Gwyneth Paltrow, Conscious Uncoupling and Why It Misses The Mark
When I first heard the term Conscious Uncoupling I thought, "What the hell is that?" When I found out who made the phrase famous I thought, "Gimme a break, Gwyneth!" Luckily, I had my mother to put it in perspective:
"What can I tell you, Sam? What do you expect from someone who subscribes to having her vagina vacuumed?"
Well, of course, my mother, in her infinite wisdom was right. What did I expect? I mean we're talkin' about the same woman who popularized the most notable phrase of 2014. I first heard those annoying words Conscious Uncoupling when the celeb in question and her rock star hubby used it in lieu of the big “D Word” to announce their well, uncoupling, and I scoffed. I scoffed my ass off…To friends, to family, to Facebook. I’m sure it’s on my wall somewhere, preserved for all eternity, waiting to bite me in the ass.
There’s an entire thread of people chiming in about how absurd the whole thing sounded; more crazy celebs doing crazy things. Of course, the thread also offered the inevitable counter-argument by a few people who really resonated with it. And these weren’t just trouble making, pot-stirring strangers trying to start something on Facebook. These were the views of people I know, people I respect and admire applauding higher levels of awareness.
People like my sister, who said she would’ve benefitted greatly from a little more Conscious Uncoupling when she went through a traumatic divorce. From what I understand, trauma is not an exaggerated description of the horrors of divorce, so if my sister was on board with this concept then surely I could take pause, reflect more deeply and allow my higher-self to get me over my Goopy Gwyneth prejudices.
Turns out Conscious Uncoupling is all the rage nowadays. Last week I stumbled across a new course a therapist was offering that delivers step-by- step instruction on how to break up with love.
And just the other day I was at coffee with my friend, Eric, who’s about the least 'New Agey', personal growth person there is. He told me about some seminar in Santa Monica that sounded "so cool" and "was super enlightened" because of its teachings on how to end a relationship with “respect, gratitude, and harmony”.
Eric isn’t even in a relationship let alone breaking up.
He just seemed psyched fantasizing that he could one day get out of the imaginary relationship he'd spent the last year looking for on Tinder without seeming like the bad guy. The perfect ending to the relationship that never happened.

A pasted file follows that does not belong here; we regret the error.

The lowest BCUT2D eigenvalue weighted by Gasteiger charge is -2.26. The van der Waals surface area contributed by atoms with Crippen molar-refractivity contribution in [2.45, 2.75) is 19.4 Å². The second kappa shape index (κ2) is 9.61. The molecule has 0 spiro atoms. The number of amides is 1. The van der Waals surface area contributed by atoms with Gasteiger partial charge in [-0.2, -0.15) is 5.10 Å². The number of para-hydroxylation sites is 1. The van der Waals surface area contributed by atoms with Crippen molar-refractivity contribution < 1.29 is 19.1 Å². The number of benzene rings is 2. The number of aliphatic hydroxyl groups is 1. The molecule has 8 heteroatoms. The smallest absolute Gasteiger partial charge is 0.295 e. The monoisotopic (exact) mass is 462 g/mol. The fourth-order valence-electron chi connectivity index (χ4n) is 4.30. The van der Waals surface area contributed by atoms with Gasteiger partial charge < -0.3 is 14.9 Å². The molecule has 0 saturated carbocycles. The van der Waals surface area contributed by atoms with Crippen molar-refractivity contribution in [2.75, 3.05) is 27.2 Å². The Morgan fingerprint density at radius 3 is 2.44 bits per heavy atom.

As a person who works to help people make love last, I’m sad when a relationship ends. I know sometimes things come to an end and not all relationships are meant to last, but still, lasting love is something I believe in and I find most people aspire to create.
If something has to end, then, by all means, it’s best done consciously and with a higher awareness; not all partings have to be messy and drama and “now you’re just somebody that I used to know”.
Doing it with love is something to strive for ‘cause why you gotta hate, right?
So, I guess this is the part where I have to (insert pride swallowing gulp here) give it up to Miss Paltrow and say, thanks for giving us Conscious Uncoupling.
“Dating Apps are to the relationship world what fast food restaurants are too fine dining.”
Gwyneth, vagina vacuuming, and celeb divorce aside, now that we’ve considered the end, shouldn’t we ponder the beginning? If we hope to avoid the jagged edge of a messy ending, softened only by the promise of an honorable parting made possible with Conscious Uncoupling then maybe we’d be better served if we stopped running around doing all this UNCONSCIOUS Coupling at the start.
Hear me out. We have way too many distracting outlets today that seriously challenge our abilities to anchor to someone because it’s just too easy to jump in and out of something. It’s all at the touch of an App.
We’re encouraged to treat our love lives with the same ease and attention we give to on-line shopping or mobile banking. In our society, we’re rarely taught or encouraged to understand and identify more about our values, our true needs, ourselves, and on a higher level, how to truly love the person we choose without criticism and judgment BEFORE GETTING INVOLVED, if ever.
We’re not disciplined to put the time in at the beginning, so no wonder we need so much help at the inevitable end.
“Instant Gratification Takes Too Long.” – Carrie Fisher
The landscape of how relationships are created from meet-up to hook-up to who-knows-what has changed more in the last 5 years than it has in the last 15 and it’s not getting us any closer to what most of us claim we want, a relationship free of the need of Conscious Uncoupling.
Remember my Tinder buddy, Eric? That’s where he’s hoping to meet his true love. And there’s plenty more where that came from. People have an endless supply of ‘Dating App-tions’ out there. From Plenty Of Fish to Fling to Coffee Meets Bagel to Bumble to Cougar Dating to Senior People Meet to Tinder, it’s exhausting. And I'm only naming a few of the instant hook-up options available.
These are not the platforms that inspire hope for taking time to better understand ourselves and others before getting involved.
“Oh Take Me Back To The Start” – Cold Play
So I leave you with these final thoughts to ponder:
Wouldn’t we be better served by preemptive tactics rather than new agey band-aids?
If we were better equipped to employ more CONSCIOUS COUPLING at the start maybe we wouldn’t need so much Conscious Uncoupling at the end.
How would the landscape of dating and co-mingling change if people had better tools to assist them from the get-go?
How would intimate relationships evolve if we loved and understood ourselves better before seeking out a partner?
Can’t we find a way to bring this higher level of awareness people aspire to bring at the end to the beginning?